Daystar Makes New Offer for KOCE
The religious broadcaster that was rebuffed in its bid to buy Orange County’s PBS station has offered to drop its lawsuit and set aside part of its digital signal for public broadcasting if it is allowed to buy the station.
While the Daystar Television Network’s offer is fraught with technological problems and regulatory questions, representatives of the Coast Community College District, which owns KOCE-TV, were optimistic that this was a first step toward resolving the dispute with the nation’s second-largest televangelist firm.
“They went so much farther in their letter than I imagine anyone would have gone,” said board President George Brown. “I think it’s at a point where we need to talk seriously.”
Daystar’s offer, contained in a March 8 letter to Brown, is relying on the growth of digital TV, which will enable an over-the-air station to transmit as many as six channels over its signal.
Daystar’s latest offer comes as a deal to sell the station to a foundation supported by some of Orange County’s wealthiest executives, who would keep the PBS affiliation, appears increasingly unlikely.
Marcus Lamb, Daystar’s CEO and president, is offering KOCE a free digital channel it could program or turn over to the KOCE-TV Foundation.
He also offered “to try and work out something” to show “Real Orange,” KOCE’s signature public affairs show, on the over-the air station, along with “a good amount of local programming from Orange County which will help assuage the public.”
KOCE began broadcasting digitally this year, but there are few people who own the expensive TVs that pick up the signals. All stations must convert to digital technology by 2006.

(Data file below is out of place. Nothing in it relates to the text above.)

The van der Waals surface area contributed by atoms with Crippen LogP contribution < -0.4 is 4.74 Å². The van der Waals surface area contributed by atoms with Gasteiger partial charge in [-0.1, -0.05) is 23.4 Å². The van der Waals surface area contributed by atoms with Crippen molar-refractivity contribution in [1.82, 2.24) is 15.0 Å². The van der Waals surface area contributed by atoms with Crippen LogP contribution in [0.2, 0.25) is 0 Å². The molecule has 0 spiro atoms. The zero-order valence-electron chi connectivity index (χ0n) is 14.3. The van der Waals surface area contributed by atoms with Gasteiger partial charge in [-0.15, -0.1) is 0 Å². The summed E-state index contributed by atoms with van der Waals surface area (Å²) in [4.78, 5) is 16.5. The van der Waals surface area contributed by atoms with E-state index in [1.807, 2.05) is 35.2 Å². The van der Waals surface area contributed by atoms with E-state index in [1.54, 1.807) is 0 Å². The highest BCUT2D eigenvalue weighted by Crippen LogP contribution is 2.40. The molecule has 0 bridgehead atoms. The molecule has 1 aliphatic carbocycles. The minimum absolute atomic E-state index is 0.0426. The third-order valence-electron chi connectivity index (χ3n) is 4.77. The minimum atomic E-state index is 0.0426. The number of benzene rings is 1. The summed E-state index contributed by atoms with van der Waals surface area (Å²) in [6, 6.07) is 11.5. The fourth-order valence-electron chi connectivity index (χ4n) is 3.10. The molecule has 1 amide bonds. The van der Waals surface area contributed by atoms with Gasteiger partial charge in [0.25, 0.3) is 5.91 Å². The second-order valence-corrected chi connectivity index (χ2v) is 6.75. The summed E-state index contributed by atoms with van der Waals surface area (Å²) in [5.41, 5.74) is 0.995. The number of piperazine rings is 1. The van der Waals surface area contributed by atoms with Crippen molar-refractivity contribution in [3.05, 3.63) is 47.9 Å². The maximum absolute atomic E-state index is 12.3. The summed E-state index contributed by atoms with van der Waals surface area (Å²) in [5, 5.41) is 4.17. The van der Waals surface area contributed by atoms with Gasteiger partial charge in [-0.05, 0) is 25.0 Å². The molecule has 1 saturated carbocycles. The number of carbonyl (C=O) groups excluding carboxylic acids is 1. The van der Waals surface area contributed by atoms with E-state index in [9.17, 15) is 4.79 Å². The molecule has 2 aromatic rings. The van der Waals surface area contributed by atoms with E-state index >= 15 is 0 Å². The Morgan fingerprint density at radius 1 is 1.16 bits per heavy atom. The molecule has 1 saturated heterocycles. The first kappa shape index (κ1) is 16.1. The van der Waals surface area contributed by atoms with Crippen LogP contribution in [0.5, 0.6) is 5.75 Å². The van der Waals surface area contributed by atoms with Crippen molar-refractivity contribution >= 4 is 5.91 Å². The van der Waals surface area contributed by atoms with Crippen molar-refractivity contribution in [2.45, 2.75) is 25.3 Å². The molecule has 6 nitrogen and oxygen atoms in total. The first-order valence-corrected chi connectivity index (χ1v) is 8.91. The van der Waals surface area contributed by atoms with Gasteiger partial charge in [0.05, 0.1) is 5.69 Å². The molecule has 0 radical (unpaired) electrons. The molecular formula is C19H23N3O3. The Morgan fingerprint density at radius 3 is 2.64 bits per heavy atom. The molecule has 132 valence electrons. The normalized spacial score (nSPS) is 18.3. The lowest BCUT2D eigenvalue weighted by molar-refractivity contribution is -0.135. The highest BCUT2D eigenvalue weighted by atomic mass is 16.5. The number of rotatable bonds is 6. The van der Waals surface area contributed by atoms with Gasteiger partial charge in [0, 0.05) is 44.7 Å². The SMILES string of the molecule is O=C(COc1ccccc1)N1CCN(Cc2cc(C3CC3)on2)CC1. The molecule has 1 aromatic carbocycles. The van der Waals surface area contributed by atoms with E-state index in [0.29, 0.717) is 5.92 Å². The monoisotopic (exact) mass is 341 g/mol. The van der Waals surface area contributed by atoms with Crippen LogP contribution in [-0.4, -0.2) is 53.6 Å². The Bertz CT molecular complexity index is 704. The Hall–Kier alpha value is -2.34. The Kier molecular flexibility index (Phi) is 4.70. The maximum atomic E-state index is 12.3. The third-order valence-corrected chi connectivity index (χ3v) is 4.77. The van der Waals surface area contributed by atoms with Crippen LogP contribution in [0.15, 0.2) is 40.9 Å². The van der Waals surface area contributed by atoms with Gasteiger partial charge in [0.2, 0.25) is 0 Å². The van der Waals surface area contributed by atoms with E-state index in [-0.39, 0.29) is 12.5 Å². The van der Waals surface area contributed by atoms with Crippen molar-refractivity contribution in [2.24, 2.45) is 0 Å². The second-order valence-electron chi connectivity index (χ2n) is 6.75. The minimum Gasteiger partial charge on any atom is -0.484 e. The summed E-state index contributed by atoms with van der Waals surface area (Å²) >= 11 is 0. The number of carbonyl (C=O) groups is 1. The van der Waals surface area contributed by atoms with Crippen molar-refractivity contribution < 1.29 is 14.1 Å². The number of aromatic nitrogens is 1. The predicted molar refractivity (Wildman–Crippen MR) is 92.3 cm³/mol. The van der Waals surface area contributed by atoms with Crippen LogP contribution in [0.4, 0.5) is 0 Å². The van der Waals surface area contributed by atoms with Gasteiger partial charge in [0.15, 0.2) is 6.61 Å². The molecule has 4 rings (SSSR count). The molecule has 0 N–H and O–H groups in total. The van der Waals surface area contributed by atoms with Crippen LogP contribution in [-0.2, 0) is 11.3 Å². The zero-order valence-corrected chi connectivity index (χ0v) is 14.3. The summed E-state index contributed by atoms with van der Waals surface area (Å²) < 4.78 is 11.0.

Daystar’s offer may be only a temporary fix.
One problem is technological: When high-definition TV becomes commonplace, a single digital channel may not be sufficient. Television stations will need several digital channels to carry the signal, KOCE President Mel Rogers said.
Another problem is how many cable systems would pick up the station.
At present, the FCC regulations require cable systems to carry all local broadcast channels, which is why KOCE is available throughout the Los Angeles area.
The FCC has not decided how this “must-carry rule” will apply to digital and whether cable operators will be required to carry all of a broadcaster’s channels or just one.
After state budget cuts, the district decided to sell the station to use the money to fund education. District officials also said they were spending $2 million to $3 million to subsidize the station.
Daystar originally offered $25.1 million in cash for the station. Its sweetened offer of $40 million was turned down because it arrived a day after the deadline. Daystar sued the district after trustees accepted what was billed as a $32-million bid from the foundation.
Daystar has asked a judge to block the sale and award it the station, saying it made the best offer.
Experts have valued the foundation’s bid at $12.5 million to $19.5 million because most of the money will be paid over 30 years with no interest.
But the foundation’s deal may be falling apart. Foundation President Bob Brown said his group can’t get a loan unless the district agrees that the bank has first claim on the station’s assets in case of a default.
George Brown said that the agreement would leave the district with too much risk and that it was unlikely the board would approve it.
A vote is scheduled for Wednesday.